From 1981-1983, I and my wife Michele were the third tenant to occupy The Ashton Villa Carriage House which had previously been owned and occupied by the El Mina Shrine Temple.
It had become the property of The Galveston Historical Foundation perhaps five years earlier. We renovated the apartment and were also the recipients of a “My Old House Award”, a program that GHF had in those days.
And, yes it is a pretty cool address to have.
My signature is in the house somewhere.
Maybe someone will find that someday?
Among the customary responsibilities for the tenant, during the Holidays the tenant hosts a party with friends to decorate the front of the House for Dickens Evening and Christmas.
On my watch, about thirty close friends gathered and it took most of the afternoon and evening, slowed somewhat by a couple of cases of Ashton Villa Champagne and a few coolers of iced down beer and wine.
A the end of the evening a camera was positioned in the Broadway esplanade and the timer set for 30 seconds, in which I had to cross three lanes, enter and close the gate huge, enter and close the enormous heavy front doors, and then ascend the staircase to the second floor, and dive through an open window to be included in the photograph with the group scattered and posing about the balcony.
The first time, the camera flashed as I was about to enter the window.
So, we reset the camera, and I tried again.
This time I made it.
But as I dove through the window, I tripped on the baseboard, falling forward into the aluminum ladder which held a guest stretching and straining to barely hook a Wreath into the ornamental iron at the apex.
I struck the ladder with my right eyebrow, splitting it wide open, and began bleeding profusely. The guest atop the ladder was now hanging by the ornamental iron and several guests had wrapped their arms around his legs and supported him while others repositioned the ladder beneath him.
Some others tended to my wound.
Of course, we still managed to laugh our asses off since no one had fallen to their death.
They probably don’t even do this sort of thing anymore?
After all, it was the 1980s, and it was a very time and a very different GHF.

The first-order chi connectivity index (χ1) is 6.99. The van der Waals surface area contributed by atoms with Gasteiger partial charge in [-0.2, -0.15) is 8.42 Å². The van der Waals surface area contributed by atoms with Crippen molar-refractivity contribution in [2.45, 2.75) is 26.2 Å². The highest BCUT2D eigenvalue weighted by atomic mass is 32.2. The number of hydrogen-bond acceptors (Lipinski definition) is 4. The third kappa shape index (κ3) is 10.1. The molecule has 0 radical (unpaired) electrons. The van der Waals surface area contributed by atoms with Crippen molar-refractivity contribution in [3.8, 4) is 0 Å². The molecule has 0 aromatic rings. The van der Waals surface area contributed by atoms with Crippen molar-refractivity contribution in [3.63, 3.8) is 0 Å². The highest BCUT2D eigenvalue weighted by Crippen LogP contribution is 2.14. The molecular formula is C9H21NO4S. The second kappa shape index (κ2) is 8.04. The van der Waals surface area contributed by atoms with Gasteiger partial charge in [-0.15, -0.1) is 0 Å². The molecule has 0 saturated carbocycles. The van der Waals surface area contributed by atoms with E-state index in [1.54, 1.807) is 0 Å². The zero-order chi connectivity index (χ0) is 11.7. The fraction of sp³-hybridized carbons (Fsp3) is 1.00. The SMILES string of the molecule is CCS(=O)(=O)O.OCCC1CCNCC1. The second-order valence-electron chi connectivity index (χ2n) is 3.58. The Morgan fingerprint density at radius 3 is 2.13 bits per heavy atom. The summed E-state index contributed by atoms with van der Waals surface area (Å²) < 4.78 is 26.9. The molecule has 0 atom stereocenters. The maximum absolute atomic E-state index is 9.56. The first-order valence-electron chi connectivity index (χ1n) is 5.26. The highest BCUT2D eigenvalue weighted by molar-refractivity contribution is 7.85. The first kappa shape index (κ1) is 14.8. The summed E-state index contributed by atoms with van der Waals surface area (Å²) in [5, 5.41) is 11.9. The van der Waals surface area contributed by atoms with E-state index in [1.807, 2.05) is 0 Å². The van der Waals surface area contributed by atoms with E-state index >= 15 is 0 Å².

The photo was taken, but I have never seen it.
Probably because it was chaos? Fortunately, the photographer’s fiancé was a nurse and my wound received proper professional assistance.
I barely even have a scar today. Arrrgh!
I have lots of interesting tales from those years.
Some I have shared, But never this one: I had the keys and run of the big mansion also.
Should a security alarm go off, the police were there in minutes and I would have to meet them to let them enter the premises?
That was all part of the responsibility of being “the resident”. But, there were occasions where I would go over and play piano by myself in the big dark house.
Or just set in a room and think.
Once, I even took a long nap in one of the rooms after a night out drinking.
It was Miss Betty’s Room I later discovered.
You know…” That” Miss Betty?
I wasn’t too bad looking back then.
But apparently, Miss Betty had absolutely zero interest in me, even though I was quite vulnerable.
I didn’t even see her that night.
She was a “NO Show”. But, you know, a guy doesn’t always remember everything from “the night before”.
You know how that goes…right?
Nonetheless, don’t let this one experience put a damper on your Galveston Ghost Stories.
I did have some very strange experiences in that house.
But not in Miss Betty’s room. Damp Wind from nowhere in a house with windows and doors locked tight. A measurable and rapid temperature drop in one part of the house that should be the absolute hottest at all times. And, in which few people are permitted to go. Noises you would not believe. Yeah, just keep snooping. They’re in there. I am pretty darn sure! But you may just want to leave it all to the imagination? Better safe than…well, you know.
That was a longtime back. But I am not likely to forget it. I mean never.